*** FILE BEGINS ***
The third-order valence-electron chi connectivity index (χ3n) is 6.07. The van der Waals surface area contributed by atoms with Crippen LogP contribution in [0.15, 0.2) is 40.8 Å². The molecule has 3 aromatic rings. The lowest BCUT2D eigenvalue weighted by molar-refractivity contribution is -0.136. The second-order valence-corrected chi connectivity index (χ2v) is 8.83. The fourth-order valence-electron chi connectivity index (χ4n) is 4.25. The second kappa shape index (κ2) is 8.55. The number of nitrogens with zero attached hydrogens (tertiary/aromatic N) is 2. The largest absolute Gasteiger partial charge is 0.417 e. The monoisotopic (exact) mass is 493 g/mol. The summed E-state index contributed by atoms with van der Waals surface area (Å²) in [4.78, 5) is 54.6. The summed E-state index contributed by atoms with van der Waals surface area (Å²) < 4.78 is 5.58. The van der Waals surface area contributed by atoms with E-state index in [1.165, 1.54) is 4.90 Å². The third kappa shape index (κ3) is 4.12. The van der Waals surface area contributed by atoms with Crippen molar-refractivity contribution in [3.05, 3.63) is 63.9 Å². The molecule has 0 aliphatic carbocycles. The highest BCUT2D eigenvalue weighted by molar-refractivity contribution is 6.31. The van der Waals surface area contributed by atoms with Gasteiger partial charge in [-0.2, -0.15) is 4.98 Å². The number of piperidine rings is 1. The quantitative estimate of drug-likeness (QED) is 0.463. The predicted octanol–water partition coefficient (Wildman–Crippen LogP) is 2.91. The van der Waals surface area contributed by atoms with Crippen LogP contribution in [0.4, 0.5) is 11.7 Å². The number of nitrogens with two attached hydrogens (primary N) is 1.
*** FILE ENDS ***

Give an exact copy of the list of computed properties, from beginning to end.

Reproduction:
The third-order valence-electron chi connectivity index (χ3n) is 6.07. The van der Waals surface area contributed by atoms with Crippen LogP contribution in [0.15, 0.2) is 40.8 Å². The molecule has 3 aromatic rings. The lowest BCUT2D eigenvalue weighted by molar-refractivity contribution is -0.136. The second-order valence-corrected chi connectivity index (χ2v) is 8.83. The fourth-order valence-electron chi connectivity index (χ4n) is 4.25. The second kappa shape index (κ2) is 8.55. The number of nitrogens with zero attached hydrogens (tertiary/aromatic N) is 2. The largest absolute Gasteiger partial charge is 0.417 e. The monoisotopic (exact) mass is 493 g/mol. The summed E-state index contributed by atoms with van der Waals surface area (Å²) in [4.78, 5) is 54.6. The summed E-state index contributed by atoms with van der Waals surface area (Å²) < 4.78 is 5.58. The van der Waals surface area contributed by atoms with E-state index in [1.165, 1.54) is 4.90 Å². The third kappa shape index (κ3) is 4.12. The van der Waals surface area contributed by atoms with Crippen molar-refractivity contribution in [3.05, 3.63) is 63.9 Å². The molecule has 0 aliphatic carbocycles. The highest BCUT2D eigenvalue weighted by molar-refractivity contribution is 6.31. The van der Waals surface area contributed by atoms with Gasteiger partial charge in [-0.2, -0.15) is 4.98 Å². The number of piperidine rings is 1. The quantitative estimate of drug-likeness (QED) is 0.463. The predicted octanol–water partition coefficient (Wildman–Crippen LogP) is 2.91. The van der Waals surface area contributed by atoms with Crippen LogP contribution in [0.4, 0.5) is 11.7 Å². The number of nitrogens with two attached hydrogens (primary N) is 1.